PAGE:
Imagine you are a teenager in a foreign country and your family doesn’t know anything about your whereabouts. You are living and working in the home of your boss who has given you control over everything in his company.
You’re brilliant, smart and extremely successful in everything you do. And if that wasn’t enough, you’re good looking – really, really good looking – with a ripped body that would make any athlete or body-builder jealous.
The boss’ wife has taken notice. She wonders what it would be like to get a hunk like you in bed. She approaches you and asks you to have sex with her. You refuse, but this woman won’t take no for an answer.
Day after day, she keeps asking you to come to bed with her. On one of those days, the boss is out-of-town on business and she gives the other workers in the house the day off. She and you are in the house alone when she aggressively comes on to you and grabs you by your shirt.
What do you do? Do you give in to her advances? After all, you are in a foreign country, the boss is away, the other workers in the house are not there and the two of you are alone. Besides, who will know?
This isn’t just a scenario I made up. It happened to a Jewish teenager named Joseph. You can read the story in the Bible in Genesis 39, but first read Genesis 37 to find out about Joseph’s background.
He was his father Jacob’s favorite son among 12 boys. Jacob gave him a special multicolored coat to let everyone know how proud he was of Joseph. His brothers resented him and were jealous. They are the reason he was in a foreign country without any of his family knowing. First they threw him into a pit and then sold him to slave traders when he was only 17-years-old.
He wound up in Egypt in the home of a man named Potiphar and it was Potiphar’s wife who attempted to seduce Joseph.
Joseph steadfastly refused. One day when they were alone, she grabbed him, but he broke away from her clutches, leaving his cloak in her hands (Genesis 39:10-12). When her husband came home, she lied that Joseph had tried to rape her and Potiphar had Joseph thrown into prison.
Now, let’s examine this sexual temptation a little closer, especially since we’re living in the hook-up age and it’s generally expected that teenagers will have sex. Here are six lessons we can draw from Joseph’s story. Parents, as well as their teens, should read and discuss these. Parents also should combat the belief that their teens are going to be sexually adventurous. Most teens will act within the boundaries their parents set.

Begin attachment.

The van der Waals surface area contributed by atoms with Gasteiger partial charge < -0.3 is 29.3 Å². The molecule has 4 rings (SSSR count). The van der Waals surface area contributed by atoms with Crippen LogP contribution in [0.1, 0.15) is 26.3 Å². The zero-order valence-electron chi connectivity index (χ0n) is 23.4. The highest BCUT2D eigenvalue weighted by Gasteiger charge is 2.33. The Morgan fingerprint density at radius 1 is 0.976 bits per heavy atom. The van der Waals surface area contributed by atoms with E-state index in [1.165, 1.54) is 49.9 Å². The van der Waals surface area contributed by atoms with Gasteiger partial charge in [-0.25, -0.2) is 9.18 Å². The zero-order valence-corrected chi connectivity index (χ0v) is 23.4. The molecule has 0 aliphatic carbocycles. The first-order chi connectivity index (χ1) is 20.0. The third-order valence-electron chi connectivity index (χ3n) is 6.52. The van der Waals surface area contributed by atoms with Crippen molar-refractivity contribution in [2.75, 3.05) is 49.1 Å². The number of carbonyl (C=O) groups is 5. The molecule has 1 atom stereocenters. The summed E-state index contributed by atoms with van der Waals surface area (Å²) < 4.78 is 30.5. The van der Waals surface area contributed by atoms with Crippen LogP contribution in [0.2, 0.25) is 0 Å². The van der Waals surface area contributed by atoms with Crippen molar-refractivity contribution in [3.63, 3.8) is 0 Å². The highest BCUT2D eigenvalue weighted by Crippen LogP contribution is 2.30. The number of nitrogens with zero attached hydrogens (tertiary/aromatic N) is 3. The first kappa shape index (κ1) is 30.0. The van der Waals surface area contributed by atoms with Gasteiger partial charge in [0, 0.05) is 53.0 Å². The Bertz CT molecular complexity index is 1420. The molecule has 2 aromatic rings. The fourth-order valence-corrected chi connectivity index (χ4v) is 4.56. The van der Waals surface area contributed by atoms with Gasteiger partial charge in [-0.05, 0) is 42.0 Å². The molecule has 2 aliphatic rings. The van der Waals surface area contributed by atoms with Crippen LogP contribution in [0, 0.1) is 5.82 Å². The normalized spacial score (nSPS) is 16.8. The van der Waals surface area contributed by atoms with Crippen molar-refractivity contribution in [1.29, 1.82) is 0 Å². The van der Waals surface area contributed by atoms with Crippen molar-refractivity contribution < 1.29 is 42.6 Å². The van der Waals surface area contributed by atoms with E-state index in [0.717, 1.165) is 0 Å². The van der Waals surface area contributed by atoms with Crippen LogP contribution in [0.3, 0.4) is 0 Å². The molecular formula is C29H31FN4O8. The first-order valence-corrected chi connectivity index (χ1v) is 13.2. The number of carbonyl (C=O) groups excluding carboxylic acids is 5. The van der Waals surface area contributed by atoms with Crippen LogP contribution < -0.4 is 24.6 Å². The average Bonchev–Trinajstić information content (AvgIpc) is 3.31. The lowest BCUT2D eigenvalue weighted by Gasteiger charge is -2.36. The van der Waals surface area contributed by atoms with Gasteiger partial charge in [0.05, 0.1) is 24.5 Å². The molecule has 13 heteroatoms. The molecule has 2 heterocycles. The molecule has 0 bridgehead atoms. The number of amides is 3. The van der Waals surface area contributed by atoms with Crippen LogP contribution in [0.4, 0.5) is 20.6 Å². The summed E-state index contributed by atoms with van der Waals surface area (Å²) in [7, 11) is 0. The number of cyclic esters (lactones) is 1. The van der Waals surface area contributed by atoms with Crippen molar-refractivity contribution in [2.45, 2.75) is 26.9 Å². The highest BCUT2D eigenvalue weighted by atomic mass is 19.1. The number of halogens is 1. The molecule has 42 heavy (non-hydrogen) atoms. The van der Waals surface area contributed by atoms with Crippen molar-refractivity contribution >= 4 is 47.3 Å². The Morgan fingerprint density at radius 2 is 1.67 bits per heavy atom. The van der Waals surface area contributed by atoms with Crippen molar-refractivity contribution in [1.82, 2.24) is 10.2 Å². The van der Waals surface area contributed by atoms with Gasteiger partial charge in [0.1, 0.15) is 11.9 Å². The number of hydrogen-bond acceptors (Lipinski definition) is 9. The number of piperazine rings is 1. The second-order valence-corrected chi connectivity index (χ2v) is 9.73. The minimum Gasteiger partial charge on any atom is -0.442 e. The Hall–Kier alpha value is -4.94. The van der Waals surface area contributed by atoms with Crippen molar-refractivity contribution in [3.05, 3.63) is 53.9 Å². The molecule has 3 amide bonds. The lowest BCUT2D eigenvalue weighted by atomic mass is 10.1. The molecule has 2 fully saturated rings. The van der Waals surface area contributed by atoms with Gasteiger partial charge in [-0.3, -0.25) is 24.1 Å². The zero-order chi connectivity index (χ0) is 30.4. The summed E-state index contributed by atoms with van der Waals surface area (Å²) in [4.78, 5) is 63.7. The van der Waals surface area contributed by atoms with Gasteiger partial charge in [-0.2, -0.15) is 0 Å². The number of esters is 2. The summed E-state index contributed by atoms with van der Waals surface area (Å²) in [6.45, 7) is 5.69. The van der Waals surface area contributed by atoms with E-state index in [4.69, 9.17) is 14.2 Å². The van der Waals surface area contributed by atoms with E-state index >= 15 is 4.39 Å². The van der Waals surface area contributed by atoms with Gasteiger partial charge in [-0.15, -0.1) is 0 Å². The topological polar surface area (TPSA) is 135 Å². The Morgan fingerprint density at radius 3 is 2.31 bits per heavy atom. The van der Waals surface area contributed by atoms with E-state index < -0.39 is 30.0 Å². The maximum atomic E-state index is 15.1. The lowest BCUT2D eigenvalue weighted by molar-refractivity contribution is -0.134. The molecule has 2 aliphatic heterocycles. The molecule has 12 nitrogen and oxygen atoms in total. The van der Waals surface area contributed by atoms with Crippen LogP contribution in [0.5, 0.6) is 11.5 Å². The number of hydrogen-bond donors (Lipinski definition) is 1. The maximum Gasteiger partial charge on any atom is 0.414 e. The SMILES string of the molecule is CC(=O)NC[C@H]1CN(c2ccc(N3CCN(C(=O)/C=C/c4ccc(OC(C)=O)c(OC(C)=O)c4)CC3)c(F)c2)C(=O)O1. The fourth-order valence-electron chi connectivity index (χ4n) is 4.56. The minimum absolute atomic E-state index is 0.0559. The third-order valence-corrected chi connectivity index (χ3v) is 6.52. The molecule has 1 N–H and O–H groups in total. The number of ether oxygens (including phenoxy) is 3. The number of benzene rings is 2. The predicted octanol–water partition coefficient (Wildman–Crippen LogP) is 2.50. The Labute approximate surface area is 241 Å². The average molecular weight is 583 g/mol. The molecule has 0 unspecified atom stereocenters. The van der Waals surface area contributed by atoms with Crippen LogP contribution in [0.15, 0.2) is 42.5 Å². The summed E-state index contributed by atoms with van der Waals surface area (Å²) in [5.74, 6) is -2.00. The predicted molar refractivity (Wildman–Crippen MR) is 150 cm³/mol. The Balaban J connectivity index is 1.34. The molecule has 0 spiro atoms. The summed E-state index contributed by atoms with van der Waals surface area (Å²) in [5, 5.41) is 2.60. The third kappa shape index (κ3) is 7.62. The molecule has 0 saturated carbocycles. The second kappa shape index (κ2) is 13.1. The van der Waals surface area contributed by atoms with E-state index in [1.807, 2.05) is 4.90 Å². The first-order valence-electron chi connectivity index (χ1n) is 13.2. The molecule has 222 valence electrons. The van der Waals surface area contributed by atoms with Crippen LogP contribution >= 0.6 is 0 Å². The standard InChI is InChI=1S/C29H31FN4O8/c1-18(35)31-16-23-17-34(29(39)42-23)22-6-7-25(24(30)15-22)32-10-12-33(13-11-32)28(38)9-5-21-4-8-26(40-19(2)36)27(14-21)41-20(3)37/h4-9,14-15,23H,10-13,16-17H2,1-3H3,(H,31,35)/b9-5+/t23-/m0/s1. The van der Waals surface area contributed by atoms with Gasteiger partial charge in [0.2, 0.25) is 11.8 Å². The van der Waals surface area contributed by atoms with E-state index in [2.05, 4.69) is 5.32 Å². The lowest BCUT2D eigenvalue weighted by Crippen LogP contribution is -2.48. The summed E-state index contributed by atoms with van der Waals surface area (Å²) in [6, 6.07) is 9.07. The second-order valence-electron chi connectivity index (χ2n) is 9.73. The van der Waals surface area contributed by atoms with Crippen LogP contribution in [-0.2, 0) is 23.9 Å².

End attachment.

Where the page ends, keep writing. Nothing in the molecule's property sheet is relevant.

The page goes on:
Lesson 1: We will be tempted sexually (and in a lot of other ways). Temptation comes even as we’re going about our daily lives just as Joseph was doing. Sometimes, it’s unexpected and comes from an unexpected source. Therefore, we have to be ready for it at all times. We need to have a plan about how we’re going to deal with it when it comes. As much as possible, what we’re going to do in those moments should be determined beforehand.
Lesson 2: Sexual temptation is a trap. Sex is beautiful and a gift from God. Yes, we have sexual desires. Yes, it is pleasurable. Yes, it is gratifying. But if it is not confined to marriage between a man and a woman, then it is a great evil in the sight of God and should be avoided. Plus, abstinence, waiting until marriage and having sex God’s way is the best way to avoid sexually transmitted diseases and unwanted pregnancies.
Lesson 3: Be honest about what sexual temptation is. Joseph called it wickedness (or evil) and a sin. He recognized that it was an affront to God. We should always have God’s honor and glory uppermost in our minds – as Joseph did.
Lesson 4: Run. Running from sexual temptation is often the best thing to do. Sexual desires might be the strongest desires we have. We’re only fooling ourselves when we say that we can handle it when we’re alone with someone of the opposite sex and those hormones start raging. Will power probably won’t stop it and neither will a cold shower. The Bible is full of examples of those who didn’t resist or run, such as Samson, David and Solomon, and suffered tragic consequences because they didn’t. Fleeing — getting out of there — is the best option to not be overcome by it.
Lesson 5: Sexual temptation is relentless. Just because you refuse it once doesn’t mean it won’t come around again and again. When Satan tempted Jesus, scripture says Satan went away, hoping to find a more opportune time to tempt him again (Luke 4:13). Often, temptation works that way, coming at us in a weak moment, so we always have to stay on guard.
Lesson 6: Doing what’s right doesn’t always mean things are going to work out right. Joseph resisted Potiphar’s wife’s advances and ran from her when she grabbed him. But she lied about what had happened and he wound up in prison. We should always do what is right because it is right, no matter what the consequences might be.
Here are some Bible verses to help you react to sexual temptation the way Joseph did:
- Psalm 119:9-11
- Proverbs 2
- Proverbs 4
- Proverbs 5
- Proverbs 9:17-18
- Matthew 26:41
- 1 Corinthians 6:18
- 2 Timothy 2:22
- 1 Peter 2:11-12
- 1 Peter 2:19-20
- 1 Peter 3:13-14
- 1 Corinthians 10:13
And let’s not forget, Joseph was a young man making very mature decisions. With Christ guiding their hearts, our children can refuse and escape sexual temptation.
Next week: Esther: The Beauty Queen of Obedience
Rubin E. Grant
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